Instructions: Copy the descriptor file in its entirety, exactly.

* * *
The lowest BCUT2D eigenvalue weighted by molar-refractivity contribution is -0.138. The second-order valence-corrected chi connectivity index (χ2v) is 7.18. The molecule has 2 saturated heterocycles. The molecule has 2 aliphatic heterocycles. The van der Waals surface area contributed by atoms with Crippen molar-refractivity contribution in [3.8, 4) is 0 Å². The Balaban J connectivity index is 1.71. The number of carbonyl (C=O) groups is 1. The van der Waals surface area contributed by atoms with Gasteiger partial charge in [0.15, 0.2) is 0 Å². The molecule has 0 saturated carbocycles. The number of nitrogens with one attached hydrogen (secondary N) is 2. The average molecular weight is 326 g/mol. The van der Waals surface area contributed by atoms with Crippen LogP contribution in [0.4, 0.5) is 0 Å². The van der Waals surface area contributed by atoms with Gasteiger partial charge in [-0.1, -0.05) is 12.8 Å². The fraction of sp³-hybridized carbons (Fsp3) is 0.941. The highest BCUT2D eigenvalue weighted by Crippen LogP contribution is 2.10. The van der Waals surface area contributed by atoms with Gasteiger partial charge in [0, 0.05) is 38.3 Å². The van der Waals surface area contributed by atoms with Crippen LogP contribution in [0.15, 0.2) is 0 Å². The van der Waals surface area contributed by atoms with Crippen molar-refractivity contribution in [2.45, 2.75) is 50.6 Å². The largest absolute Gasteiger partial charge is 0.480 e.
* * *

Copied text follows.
The lowest BCUT2D eigenvalue weighted by molar-refractivity contribution is -0.138. The second-order valence-corrected chi connectivity index (χ2v) is 7.18. The molecule has 2 saturated heterocycles. The molecule has 2 aliphatic heterocycles. The van der Waals surface area contributed by atoms with Crippen molar-refractivity contribution in [3.8, 4) is 0 Å². The Balaban J connectivity index is 1.71. The number of carbonyl (C=O) groups is 1. The van der Waals surface area contributed by atoms with Gasteiger partial charge in [0.15, 0.2) is 0 Å². The molecule has 0 saturated carbocycles. The number of nitrogens with one attached hydrogen (secondary N) is 2. The average molecular weight is 326 g/mol. The van der Waals surface area contributed by atoms with Crippen LogP contribution in [0.4, 0.5) is 0 Å². The van der Waals surface area contributed by atoms with Gasteiger partial charge in [-0.1, -0.05) is 12.8 Å². The fraction of sp³-hybridized carbons (Fsp3) is 0.941. The highest BCUT2D eigenvalue weighted by Crippen LogP contribution is 2.10. The van der Waals surface area contributed by atoms with Gasteiger partial charge in [0, 0.05) is 38.3 Å². The van der Waals surface area contributed by atoms with Crippen LogP contribution in [0.15, 0.2) is 0 Å². The van der Waals surface area contributed by atoms with Crippen molar-refractivity contribution in [2.45, 2.75) is 50.6 Å². The largest absolute Gasteiger partial charge is 0.480 e.